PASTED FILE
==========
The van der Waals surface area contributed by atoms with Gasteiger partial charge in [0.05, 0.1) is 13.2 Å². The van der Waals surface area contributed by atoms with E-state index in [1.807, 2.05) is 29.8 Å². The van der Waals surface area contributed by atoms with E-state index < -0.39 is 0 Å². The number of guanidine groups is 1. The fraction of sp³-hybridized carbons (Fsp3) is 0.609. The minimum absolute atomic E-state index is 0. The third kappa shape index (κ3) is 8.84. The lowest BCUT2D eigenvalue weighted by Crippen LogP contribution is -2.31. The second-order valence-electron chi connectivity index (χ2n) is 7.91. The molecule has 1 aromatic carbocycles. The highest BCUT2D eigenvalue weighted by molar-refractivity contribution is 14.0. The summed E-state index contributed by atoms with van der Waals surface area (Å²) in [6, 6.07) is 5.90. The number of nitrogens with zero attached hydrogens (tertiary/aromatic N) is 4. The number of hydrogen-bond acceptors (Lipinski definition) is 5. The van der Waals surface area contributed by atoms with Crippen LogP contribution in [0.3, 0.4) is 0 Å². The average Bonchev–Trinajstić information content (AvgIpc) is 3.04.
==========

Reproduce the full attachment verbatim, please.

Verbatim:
The van der Waals surface area contributed by atoms with Gasteiger partial charge in [0.05, 0.1) is 13.2 Å². The van der Waals surface area contributed by atoms with E-state index in [1.807, 2.05) is 29.8 Å². The van der Waals surface area contributed by atoms with E-state index < -0.39 is 0 Å². The number of guanidine groups is 1. The fraction of sp³-hybridized carbons (Fsp3) is 0.609. The minimum absolute atomic E-state index is 0. The third kappa shape index (κ3) is 8.84. The lowest BCUT2D eigenvalue weighted by Crippen LogP contribution is -2.31. The second-order valence-electron chi connectivity index (χ2n) is 7.91. The molecule has 1 aromatic carbocycles. The highest BCUT2D eigenvalue weighted by molar-refractivity contribution is 14.0. The summed E-state index contributed by atoms with van der Waals surface area (Å²) in [6, 6.07) is 5.90. The number of nitrogens with zero attached hydrogens (tertiary/aromatic N) is 4. The number of hydrogen-bond acceptors (Lipinski definition) is 5. The van der Waals surface area contributed by atoms with Crippen LogP contribution in [0.3, 0.4) is 0 Å². The average Bonchev–Trinajstić information content (AvgIpc) is 3.04.